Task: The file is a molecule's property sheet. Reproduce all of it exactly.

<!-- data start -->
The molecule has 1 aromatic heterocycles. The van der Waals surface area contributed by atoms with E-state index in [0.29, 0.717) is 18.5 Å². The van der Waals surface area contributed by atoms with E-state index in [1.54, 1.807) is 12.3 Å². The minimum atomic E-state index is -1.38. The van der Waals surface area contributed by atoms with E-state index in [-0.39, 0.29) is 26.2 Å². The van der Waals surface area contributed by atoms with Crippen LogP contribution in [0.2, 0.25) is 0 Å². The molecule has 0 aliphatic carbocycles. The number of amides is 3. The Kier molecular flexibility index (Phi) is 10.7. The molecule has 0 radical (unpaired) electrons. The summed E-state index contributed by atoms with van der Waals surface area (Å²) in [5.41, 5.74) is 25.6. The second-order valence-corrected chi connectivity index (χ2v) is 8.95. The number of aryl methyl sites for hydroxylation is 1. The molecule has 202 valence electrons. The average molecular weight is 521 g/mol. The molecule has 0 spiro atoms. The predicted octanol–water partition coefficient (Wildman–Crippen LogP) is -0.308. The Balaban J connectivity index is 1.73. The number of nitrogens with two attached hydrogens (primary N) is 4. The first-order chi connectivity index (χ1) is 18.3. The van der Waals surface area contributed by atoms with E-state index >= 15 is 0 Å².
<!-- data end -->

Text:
The molecule has 1 aromatic heterocycles. The van der Waals surface area contributed by atoms with E-state index in [0.29, 0.717) is 18.5 Å². The van der Waals surface area contributed by atoms with E-state index in [1.54, 1.807) is 12.3 Å². The minimum atomic E-state index is -1.38. The van der Waals surface area contributed by atoms with E-state index in [-0.39, 0.29) is 26.2 Å². The van der Waals surface area contributed by atoms with Crippen LogP contribution in [0.2, 0.25) is 0 Å². The molecule has 0 aliphatic carbocycles. The number of amides is 3. The Kier molecular flexibility index (Phi) is 10.7. The molecule has 0 radical (unpaired) electrons. The summed E-state index contributed by atoms with van der Waals surface area (Å²) in [5.41, 5.74) is 25.6. The second-order valence-corrected chi connectivity index (χ2v) is 8.95. The number of aryl methyl sites for hydroxylation is 1. The molecule has 202 valence electrons. The average molecular weight is 521 g/mol. The molecule has 0 spiro atoms. The predicted octanol–water partition coefficient (Wildman–Crippen LogP) is -0.308. The Balaban J connectivity index is 1.73. The number of nitrogens with two attached hydrogens (primary N) is 4. The first-order chi connectivity index (χ1) is 18.3. The van der Waals surface area contributed by atoms with E-state index >= 15 is 0 Å².